Fijian Culture & Custom. -
A Weblog on the culture and customs of FIJIANS as the indigenous people of the FIJI ISLANDS
Sunday, January 17, 2010
Rewa Chiefly Trip to their Verata Roots
www.fijitimes.com - Sunday, January 17, 2010
I READ some differences of opinions this week about a great ancestor of the Roko Tui Dreketi.
My classmate Pate put it together very well on Thursday in his reply that should put to rest the argument but let me take you back to where they all came from.
On December 28, the Roko Tui Dreketi, Ro Teimumu Tuisawau Kepa, took members of her mataqali from valelevu in Lomanikoro, Rewa back to their roots at Ucunivanua, Verata. They went to see their yavu, the yavu of Romelasiga, son of Lutunasobasoba, the man they derive from.
It was a historic trip meant to educate the young genre.
The chiefly entourage included young and old, met former rugby skipper Ro Alivereti Doviverata and wife Rosi Tamani, Inoke Maraiwai who is married to national volleyball coach Adi Varanisese Logavatu and former national volleyball rep Ro Senimili Roqica.
Ratu Ifereimi Ravoka, the Turaga na Ratu, said it was merely a visit by Romelasiga's descendants to the tuakadra. He and Ro Teimumu had been talking about the trip for some time. She wanted it for the education of her people, being the teacher she is.
Adi Teimumu taught me in primary when she and the late Adi Talatoka came from Corpus for practical.
"I told her it was not a good time because the people were facing hard times and still picking up the pieces after cyclone Mick and there was a drought, but she insisted," said Tu Voka. "It is not a cara sala but a veisiko by our kin and we hosted afternoon tea."
A member of the mataqali valelevu I talked to said it was the first time a Roko Tui Dreketi had taken them to their roots.
"It's a good thing what the marama has done, we will learn from it," he said.
The entourage stopped first at a small hill about half a kilometre from Ucunivanua where signs of human habitation were still visible – trees indigenous to Fijian settlements such as the ivi and niusawa.
They said no one dared build a house on it. The hill is called Namako and is said to be where Romelasiga made his home a long time ago.
The mataki Burebasaga said Lutunasobasoba's children and their families built their yavu around Ucunivanua. Daunisai had his yavu toward Naloto from Namako and there is a yavu for kai Bau at the junction where a baka tree now stands.
"This is where they settled when they came from Nakauvadra," said the mataki.
"From here, they went to various parts of Fiji, Romelasiga to Burebasaga, Buisavulu to Bureta, Daunisai to Kabara and Tuinayavu to Batiki."
Namako was once a fortified hill –– bai ni valu. There is a trench around the hill to protect the inhabitants from hostile elements in those days.
The only way you can get past Namako from inland is to climb up the trench, where you would have been speared or clubbed to death by the bati.
Namako is full of history, as is Ucunivanua and mataqali valelevu members were privileged to be told their past.
At Namako is an ancient niusawa tree withered by exposure to the elements. Legend says Rokomoutu used to go and relax by the tree.
Such is the blood tie between the chiefly households of Lomanikoro and Ucunivanua, they address each other as mataqali, whereas Lomanikoro and other parts of Tailevu are naita.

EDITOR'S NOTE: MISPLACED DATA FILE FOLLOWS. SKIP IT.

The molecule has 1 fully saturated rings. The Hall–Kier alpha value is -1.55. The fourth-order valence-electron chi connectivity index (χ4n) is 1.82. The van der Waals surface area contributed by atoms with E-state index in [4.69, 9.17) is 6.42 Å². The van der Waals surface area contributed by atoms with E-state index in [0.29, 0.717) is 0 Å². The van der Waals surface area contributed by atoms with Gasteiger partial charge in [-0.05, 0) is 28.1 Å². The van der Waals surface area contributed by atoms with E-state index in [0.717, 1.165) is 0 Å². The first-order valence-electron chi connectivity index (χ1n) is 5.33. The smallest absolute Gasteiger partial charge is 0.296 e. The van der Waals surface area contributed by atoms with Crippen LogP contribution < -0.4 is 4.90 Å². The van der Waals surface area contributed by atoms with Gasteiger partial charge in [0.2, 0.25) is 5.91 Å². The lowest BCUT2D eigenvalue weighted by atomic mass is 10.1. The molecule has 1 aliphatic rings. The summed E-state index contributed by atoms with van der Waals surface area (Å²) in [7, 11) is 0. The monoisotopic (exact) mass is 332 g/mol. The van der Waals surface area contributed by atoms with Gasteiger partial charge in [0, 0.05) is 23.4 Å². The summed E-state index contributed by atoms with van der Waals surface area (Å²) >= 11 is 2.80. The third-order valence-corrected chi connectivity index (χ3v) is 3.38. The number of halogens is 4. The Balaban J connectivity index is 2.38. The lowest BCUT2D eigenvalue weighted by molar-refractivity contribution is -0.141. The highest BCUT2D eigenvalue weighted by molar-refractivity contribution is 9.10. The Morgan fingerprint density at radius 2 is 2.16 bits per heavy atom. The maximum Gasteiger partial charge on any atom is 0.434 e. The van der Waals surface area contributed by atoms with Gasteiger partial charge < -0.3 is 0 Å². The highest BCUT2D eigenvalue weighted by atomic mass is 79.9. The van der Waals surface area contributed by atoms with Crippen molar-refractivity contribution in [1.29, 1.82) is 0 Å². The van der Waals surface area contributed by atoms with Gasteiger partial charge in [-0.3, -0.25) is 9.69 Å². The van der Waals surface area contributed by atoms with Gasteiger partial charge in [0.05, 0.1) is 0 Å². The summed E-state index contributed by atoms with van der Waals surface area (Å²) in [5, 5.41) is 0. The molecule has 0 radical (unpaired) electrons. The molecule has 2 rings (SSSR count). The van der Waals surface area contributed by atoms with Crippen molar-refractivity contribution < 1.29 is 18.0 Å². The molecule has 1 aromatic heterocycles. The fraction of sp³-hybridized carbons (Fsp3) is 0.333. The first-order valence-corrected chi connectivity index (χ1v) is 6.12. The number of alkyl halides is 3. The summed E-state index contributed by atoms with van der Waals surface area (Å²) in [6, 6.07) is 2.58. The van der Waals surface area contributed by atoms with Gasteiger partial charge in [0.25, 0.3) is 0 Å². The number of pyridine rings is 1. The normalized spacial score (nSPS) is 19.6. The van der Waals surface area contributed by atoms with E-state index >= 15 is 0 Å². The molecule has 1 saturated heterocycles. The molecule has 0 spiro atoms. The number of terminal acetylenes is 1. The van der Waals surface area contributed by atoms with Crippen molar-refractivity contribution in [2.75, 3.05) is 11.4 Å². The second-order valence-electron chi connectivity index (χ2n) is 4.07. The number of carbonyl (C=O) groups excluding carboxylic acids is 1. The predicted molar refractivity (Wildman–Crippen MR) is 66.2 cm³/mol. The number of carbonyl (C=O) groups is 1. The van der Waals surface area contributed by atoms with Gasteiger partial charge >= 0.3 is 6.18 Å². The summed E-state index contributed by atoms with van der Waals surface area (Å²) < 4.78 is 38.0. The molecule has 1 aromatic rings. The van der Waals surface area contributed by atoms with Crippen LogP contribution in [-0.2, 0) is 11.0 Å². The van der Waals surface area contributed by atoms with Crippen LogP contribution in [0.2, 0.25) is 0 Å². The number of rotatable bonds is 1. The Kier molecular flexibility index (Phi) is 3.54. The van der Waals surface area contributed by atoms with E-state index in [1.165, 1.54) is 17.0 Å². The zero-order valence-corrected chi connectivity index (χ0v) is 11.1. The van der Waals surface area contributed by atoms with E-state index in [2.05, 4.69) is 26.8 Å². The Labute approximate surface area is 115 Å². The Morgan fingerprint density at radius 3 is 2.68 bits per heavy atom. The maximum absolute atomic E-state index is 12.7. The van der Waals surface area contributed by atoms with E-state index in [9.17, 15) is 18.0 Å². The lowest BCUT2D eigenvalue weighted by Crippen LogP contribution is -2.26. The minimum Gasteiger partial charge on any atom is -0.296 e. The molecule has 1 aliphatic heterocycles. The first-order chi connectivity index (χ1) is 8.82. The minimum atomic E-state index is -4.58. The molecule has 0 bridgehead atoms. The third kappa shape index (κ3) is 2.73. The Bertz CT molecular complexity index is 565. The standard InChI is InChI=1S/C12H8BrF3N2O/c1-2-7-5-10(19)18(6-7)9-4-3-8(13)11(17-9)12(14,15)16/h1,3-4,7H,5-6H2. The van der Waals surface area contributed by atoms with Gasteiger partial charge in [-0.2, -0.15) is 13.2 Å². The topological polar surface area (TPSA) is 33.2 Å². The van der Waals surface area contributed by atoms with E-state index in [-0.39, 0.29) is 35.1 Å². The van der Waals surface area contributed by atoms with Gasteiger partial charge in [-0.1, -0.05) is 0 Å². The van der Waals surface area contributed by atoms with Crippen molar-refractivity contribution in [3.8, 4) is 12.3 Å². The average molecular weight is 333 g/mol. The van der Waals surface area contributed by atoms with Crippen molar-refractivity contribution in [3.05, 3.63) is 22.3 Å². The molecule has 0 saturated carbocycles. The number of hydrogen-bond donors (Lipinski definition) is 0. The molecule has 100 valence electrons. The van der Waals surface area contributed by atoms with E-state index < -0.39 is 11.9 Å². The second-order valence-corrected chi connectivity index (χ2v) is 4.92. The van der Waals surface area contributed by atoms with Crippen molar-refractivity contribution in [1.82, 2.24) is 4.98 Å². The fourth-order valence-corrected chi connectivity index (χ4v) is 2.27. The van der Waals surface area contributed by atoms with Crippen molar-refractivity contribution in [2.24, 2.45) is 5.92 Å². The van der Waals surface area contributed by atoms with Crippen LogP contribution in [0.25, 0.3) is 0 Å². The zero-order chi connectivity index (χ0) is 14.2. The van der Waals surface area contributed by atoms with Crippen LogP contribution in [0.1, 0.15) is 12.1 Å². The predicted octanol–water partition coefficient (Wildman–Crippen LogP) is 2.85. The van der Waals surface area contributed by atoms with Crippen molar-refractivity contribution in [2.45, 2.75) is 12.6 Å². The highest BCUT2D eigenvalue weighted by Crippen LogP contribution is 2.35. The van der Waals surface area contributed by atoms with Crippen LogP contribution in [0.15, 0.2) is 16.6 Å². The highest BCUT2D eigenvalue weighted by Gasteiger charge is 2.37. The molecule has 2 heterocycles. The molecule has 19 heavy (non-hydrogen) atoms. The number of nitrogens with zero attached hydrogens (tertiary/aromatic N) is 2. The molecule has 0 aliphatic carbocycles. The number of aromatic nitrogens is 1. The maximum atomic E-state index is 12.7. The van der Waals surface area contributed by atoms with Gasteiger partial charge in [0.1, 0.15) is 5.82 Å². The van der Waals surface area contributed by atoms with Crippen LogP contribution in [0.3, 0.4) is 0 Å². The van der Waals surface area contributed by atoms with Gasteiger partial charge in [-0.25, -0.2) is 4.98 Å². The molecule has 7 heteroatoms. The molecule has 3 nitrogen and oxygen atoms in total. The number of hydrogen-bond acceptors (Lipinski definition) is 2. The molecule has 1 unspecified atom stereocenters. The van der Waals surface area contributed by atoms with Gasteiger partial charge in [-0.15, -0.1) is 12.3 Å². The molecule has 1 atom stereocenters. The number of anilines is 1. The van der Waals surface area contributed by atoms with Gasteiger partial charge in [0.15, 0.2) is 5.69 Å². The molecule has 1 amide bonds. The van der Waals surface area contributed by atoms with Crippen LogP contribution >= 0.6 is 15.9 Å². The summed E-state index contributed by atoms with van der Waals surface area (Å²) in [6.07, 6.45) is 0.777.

I was part of the trip and got to see and hear my history – Buadolo where the Ulumatua's mother, Adi Leleasiga, gave him a branch of the bua tree when he was expelled by his father Rokomoutu.
From Ucunivanua, the children of Lutunasobasoba were sent on their way from Sovatabua, at Baravi o Walu, where Tuivanuakula won the great race. Miriama, a woman of Ucunivanua who has been tracing her roots, rang me the other day saying Tuivanuakula was a grandson of Rokomoutu and not his son as the mataki had told us.
That time, Rokomoutu was in a tight situation. He had expelled his dra tabu and could not go back on his word and as the Ulumatua had established his realm in Bua, someone had to take over at Ucunivanua because he was growing old. Just as well the Ulumatua did not run because all would have come under Bua.
When Romelasiga went his way, legend says he had a staff which he said he would plant where he established his realm.
There is a claim he first planted his staff at Nadoria and some say the seat of the Roko Tui Dreketi should be Nadoria and not Lomanikoro.
Where Romelasiga first planted his staff has been a subject of debate through the ages but as the mataki put it, Romelasiga may have planted his staff more than one time, where he would have rested on his sojourn and it did not mean that where he first planted it would be the seat of the Roko Tui Dreketi.
The story goes that before Lomanikoro, the Roko Tui Dreketi was on the other side of the river and looked after by the qase ni vale from the yavusa Danudanu.
Then there was a conspiracy.
The Roko Tui Dreketi was lured to the other side of the river by the yavusa Burenivalu who enticed him with the delicacy rourou vakautona and mana. They say the rourou vakautona and mana tasted so good the Roko Tui Dreketi wanted more but they told him if he crossed the river, he would eat what he had eaten everyday.
So he crossed to the other side and the Burenivalu clan took over as qase ni vale for the Roko Tui Dreketi. That is why Danudanu people and yavusa Burenivalu are veitabani.
What I have told you is what we were told by the mataki – the first chapter.
If you want to know more about Romelasiga and the second and third chapters, you have to go to Lomanikoro.
It is amazing what you can find out when you go back to your roots. We can trace our history back to Ucunivanua and no doubt Romelasiga's descendants learnt from the trip, as I did.
After all, Ucunivanua is where our ancestors were once.